Clinical Problem Statement

CLINICAL PROBLEM STATEMENT

ClinicalProblem Statement

The problem that identified in this paper concerns end of lifepatients suffering from Diabetes Mellitus, and specifically addressesthe methodological and ethical issues encountered in research toguide care. These issues affect facets of research such as researchermental and emotional well-being interview strategy recruitingvulnerable people into research projects privacy beneficenceautonomy and justice and, informed consent.

Based on an article by Dunning, Duggan, Savage, and Martin [CITATION Dun13
l 1033 ],multiple notable methodological and ethical issues arise whenattempting to gather evidence to guide the care of end-of-lifediabetes patients. As observed by the authors in search of researcharticles that concerned combinations of diabetes andend-of-life/palliative care, none of the research articles foundincluded the viewpoints of the patients who needed palliative care.

With the current push within the healthcare industry towardsvalue-driven and patient-centered care, it is vital for the inclusionof such patients in the decisions regarding their care. Bischoff etal. [CITATION Bis13
l 1033 ] found a positive link betweenAdvance care planning and improved palliative care quality. Advancecare planning relates to the process through which individualsexpress their priorities and values with the aim of preparing forend-of-life care following their personal preference. These findingscorroborate the primary goal of the research by Dunning [CITATION Dun13
l 1033 ]and colleagues which sought to include end-of-life diabetes mellituspatients in their care process. Not only do end-of-life patientrequire inclusion, but they also need the health professionals torespect their decisions and way of being, and to recognize that timeis precious at the end of their life [CITATION Dun131 l 1033 ].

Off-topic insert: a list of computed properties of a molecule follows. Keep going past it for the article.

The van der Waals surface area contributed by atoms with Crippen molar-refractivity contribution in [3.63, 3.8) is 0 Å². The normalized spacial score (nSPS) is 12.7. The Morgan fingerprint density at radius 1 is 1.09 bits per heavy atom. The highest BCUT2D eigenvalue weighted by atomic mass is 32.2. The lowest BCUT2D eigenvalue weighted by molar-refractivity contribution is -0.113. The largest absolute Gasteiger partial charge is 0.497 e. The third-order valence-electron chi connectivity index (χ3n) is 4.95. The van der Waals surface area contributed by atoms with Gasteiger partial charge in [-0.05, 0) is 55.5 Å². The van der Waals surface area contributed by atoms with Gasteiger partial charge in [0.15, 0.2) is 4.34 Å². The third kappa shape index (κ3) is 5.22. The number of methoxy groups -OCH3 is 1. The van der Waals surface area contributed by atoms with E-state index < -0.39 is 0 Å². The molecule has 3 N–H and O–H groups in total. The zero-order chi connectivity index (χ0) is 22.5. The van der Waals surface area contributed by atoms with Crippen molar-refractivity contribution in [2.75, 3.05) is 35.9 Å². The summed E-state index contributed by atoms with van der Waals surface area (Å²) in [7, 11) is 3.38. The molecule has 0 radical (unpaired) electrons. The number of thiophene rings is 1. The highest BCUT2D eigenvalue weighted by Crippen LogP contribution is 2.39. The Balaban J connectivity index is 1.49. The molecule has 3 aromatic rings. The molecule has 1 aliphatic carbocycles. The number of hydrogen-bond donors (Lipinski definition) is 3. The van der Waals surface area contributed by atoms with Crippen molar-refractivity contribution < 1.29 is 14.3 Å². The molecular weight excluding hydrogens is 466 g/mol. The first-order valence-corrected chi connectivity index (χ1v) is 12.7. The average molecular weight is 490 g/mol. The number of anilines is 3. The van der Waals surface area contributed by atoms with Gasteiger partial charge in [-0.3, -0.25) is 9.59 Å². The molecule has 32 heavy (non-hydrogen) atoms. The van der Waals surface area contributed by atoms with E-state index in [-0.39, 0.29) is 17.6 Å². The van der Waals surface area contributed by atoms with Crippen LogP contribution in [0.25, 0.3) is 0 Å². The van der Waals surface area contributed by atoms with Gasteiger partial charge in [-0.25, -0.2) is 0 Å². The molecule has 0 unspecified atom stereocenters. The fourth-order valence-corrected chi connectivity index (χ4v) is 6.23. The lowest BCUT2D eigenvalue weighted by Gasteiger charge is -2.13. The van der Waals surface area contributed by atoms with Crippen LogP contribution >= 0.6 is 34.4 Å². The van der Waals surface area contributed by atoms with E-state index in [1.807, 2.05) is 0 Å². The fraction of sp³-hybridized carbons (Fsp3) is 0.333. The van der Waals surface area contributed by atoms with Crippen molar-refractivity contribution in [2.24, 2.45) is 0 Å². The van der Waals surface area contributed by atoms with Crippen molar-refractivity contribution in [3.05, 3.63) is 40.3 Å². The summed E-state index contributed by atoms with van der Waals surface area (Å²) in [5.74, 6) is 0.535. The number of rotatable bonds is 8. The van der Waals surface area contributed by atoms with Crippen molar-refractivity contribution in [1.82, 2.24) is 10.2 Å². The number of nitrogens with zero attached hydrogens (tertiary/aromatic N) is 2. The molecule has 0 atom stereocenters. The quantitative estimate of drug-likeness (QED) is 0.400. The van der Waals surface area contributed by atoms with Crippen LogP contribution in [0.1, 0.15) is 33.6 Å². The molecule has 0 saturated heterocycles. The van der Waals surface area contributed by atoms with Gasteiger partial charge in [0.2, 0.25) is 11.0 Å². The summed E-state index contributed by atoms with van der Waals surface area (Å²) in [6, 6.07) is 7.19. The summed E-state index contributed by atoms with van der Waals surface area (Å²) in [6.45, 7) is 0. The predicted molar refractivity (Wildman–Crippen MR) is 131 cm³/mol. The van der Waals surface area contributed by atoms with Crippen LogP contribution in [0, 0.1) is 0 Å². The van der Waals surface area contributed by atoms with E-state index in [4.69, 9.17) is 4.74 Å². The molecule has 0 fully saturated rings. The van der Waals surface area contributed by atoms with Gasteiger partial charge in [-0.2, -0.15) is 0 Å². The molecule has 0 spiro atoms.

The theme of inclusion is one that is repeated by Munshi et al. [CITATION Mun16
l 1033 ].They note that palliative care of diabetics is a highlyindividualized process, and consultation with the patient, or atleast with their families, is imperative. End-of-life patientssuffering from diabetes are a heterogeneous population, meaning thateffective treatment strategies can only be attained by carefulexamination of overall health and comorbidities.

The Student Learning Outcome (SLO) related to the earlier mentionedproblem is the second one, which advocates for the ethical conduct ofresearch and translational scholarship. Furthermore, the SLOspecifically cites that the patient’s role as a researchparticipant should be the governing perspective when contemplatingthe research ethics. This outcome is directly related to the abovediscussion since as mentioned by Dunning [CITATION Dun13
l 1033 ]and colleagues, end-of-life care patients warrant particular ethicalconsiderations from the researcher. This is especially true due tothe special ethical considerations that may have to be taken withrespect to such patients. An example is their deteriorating physicaland mental state, which demands periodic checking by the researcherso as to gain informed consent and an affirmation of willingness tocontinue from the patient.

Despite the numerous, and unique ethical and methodological issuesfound when including end-of-life care patients in research concerningtheir welfare, each of the concerns is resolved easily. Suchsuccessful navigation of the ethical paradigm affecting end-of-lifepatients requires the researcher be honest, respectful, interactive,available, and visible to colleagues, participants, and themselves.Furthermore, it is imperative that the researchers have debriefingsessions. Due to the nature of the patients that they will be dealingwith, the researcher involved may encounter emotional and mentaltoll. Debriefing sessions are important to ensure that theresearchers are mentally and emotionally healthy. This action furtherhas a positive effect on the interaction of the researchers with thepatients.

References

Bischoff, K. E., Sudore, R., Miao, Y., Boscardin, W. J., &amp Smith, A. K. (2013). Advance Care Planning and the Quality of End-of-lLife Care in Older Adults. Journal of the American Geriatrics Society, 61(2), 209. Retrieved from http://www.ncbi.nlm.nih.gov/pmc/articles/PMC3760679/

Dunning, T. (2013). Care of People with Diabetes: A Manual of Nursing (Fourth ed.). WILEY Blackwell.

Dunning, T., Duggan, N., Savage, S., &amp Martin, P. (2013). Diabetes and end of life: Ethical and methodological issues in gathering evidence to guide care. Scandinavian Journal of Caring Sciences, 27, 203.

Munshi, M. N., Florez, H., Huang, E. S., Kalyani, R. R., Pandya, N., Swift, C. S., . . . Haas, L. B. (2016). Managment of Diabetes in Long-term Care and Skilled Nursing Facilities: A Position Statement of the American Diabetes Association. Diabetes Care, 39, 308. Retrieved from http://care.diabetesjournals.org/content/diacare/39/2/308.full.pdf